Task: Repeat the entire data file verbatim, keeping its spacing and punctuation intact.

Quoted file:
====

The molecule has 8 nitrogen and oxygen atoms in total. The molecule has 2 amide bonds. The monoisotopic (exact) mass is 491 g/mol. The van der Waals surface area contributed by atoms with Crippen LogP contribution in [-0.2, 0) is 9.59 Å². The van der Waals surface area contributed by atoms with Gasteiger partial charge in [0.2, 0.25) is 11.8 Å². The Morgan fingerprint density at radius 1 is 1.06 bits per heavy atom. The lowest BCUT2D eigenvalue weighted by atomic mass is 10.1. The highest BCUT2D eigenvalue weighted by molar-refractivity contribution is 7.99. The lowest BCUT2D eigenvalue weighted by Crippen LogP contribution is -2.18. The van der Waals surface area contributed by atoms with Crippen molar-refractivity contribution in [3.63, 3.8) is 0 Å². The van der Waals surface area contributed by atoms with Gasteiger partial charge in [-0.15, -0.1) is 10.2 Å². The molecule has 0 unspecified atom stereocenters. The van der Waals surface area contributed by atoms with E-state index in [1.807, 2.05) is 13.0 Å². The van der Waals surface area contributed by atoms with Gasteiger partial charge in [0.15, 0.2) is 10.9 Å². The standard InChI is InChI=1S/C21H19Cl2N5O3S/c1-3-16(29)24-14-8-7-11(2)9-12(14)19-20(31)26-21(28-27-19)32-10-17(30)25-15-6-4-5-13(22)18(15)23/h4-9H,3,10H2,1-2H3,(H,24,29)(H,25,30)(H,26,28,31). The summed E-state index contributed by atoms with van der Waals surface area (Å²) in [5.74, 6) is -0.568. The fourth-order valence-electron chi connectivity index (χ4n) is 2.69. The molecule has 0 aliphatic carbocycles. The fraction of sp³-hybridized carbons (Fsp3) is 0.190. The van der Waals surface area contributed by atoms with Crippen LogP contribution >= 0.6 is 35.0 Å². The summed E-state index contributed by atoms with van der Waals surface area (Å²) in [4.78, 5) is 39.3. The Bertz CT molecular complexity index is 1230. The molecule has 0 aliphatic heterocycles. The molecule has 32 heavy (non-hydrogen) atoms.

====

The molecule has 8 nitrogen and oxygen atoms in total. The molecule has 2 amide bonds. The monoisotopic (exact) mass is 491 g/mol. The van der Waals surface area contributed by atoms with Crippen LogP contribution in [-0.2, 0) is 9.59 Å². The van der Waals surface area contributed by atoms with Gasteiger partial charge in [0.2, 0.25) is 11.8 Å². The Morgan fingerprint density at radius 1 is 1.06 bits per heavy atom. The lowest BCUT2D eigenvalue weighted by atomic mass is 10.1. The highest BCUT2D eigenvalue weighted by molar-refractivity contribution is 7.99. The lowest BCUT2D eigenvalue weighted by Crippen LogP contribution is -2.18. The van der Waals surface area contributed by atoms with Crippen molar-refractivity contribution in [3.63, 3.8) is 0 Å². The van der Waals surface area contributed by atoms with Gasteiger partial charge in [-0.15, -0.1) is 10.2 Å². The molecule has 0 unspecified atom stereocenters. The van der Waals surface area contributed by atoms with E-state index in [1.807, 2.05) is 13.0 Å². The van der Waals surface area contributed by atoms with Gasteiger partial charge in [0.15, 0.2) is 10.9 Å². The standard InChI is InChI=1S/C21H19Cl2N5O3S/c1-3-16(29)24-14-8-7-11(2)9-12(14)19-20(31)26-21(28-27-19)32-10-17(30)25-15-6-4-5-13(22)18(15)23/h4-9H,3,10H2,1-2H3,(H,24,29)(H,25,30)(H,26,28,31). The summed E-state index contributed by atoms with van der Waals surface area (Å²) in [5.74, 6) is -0.568. The fourth-order valence-electron chi connectivity index (χ4n) is 2.69. The molecule has 0 aliphatic carbocycles. The fraction of sp³-hybridized carbons (Fsp3) is 0.190. The van der Waals surface area contributed by atoms with Crippen LogP contribution >= 0.6 is 35.0 Å². The summed E-state index contributed by atoms with van der Waals surface area (Å²) in [4.78, 5) is 39.3. The Bertz CT molecular complexity index is 1230. The molecule has 0 aliphatic heterocycles. The molecule has 32 heavy (non-hydrogen) atoms.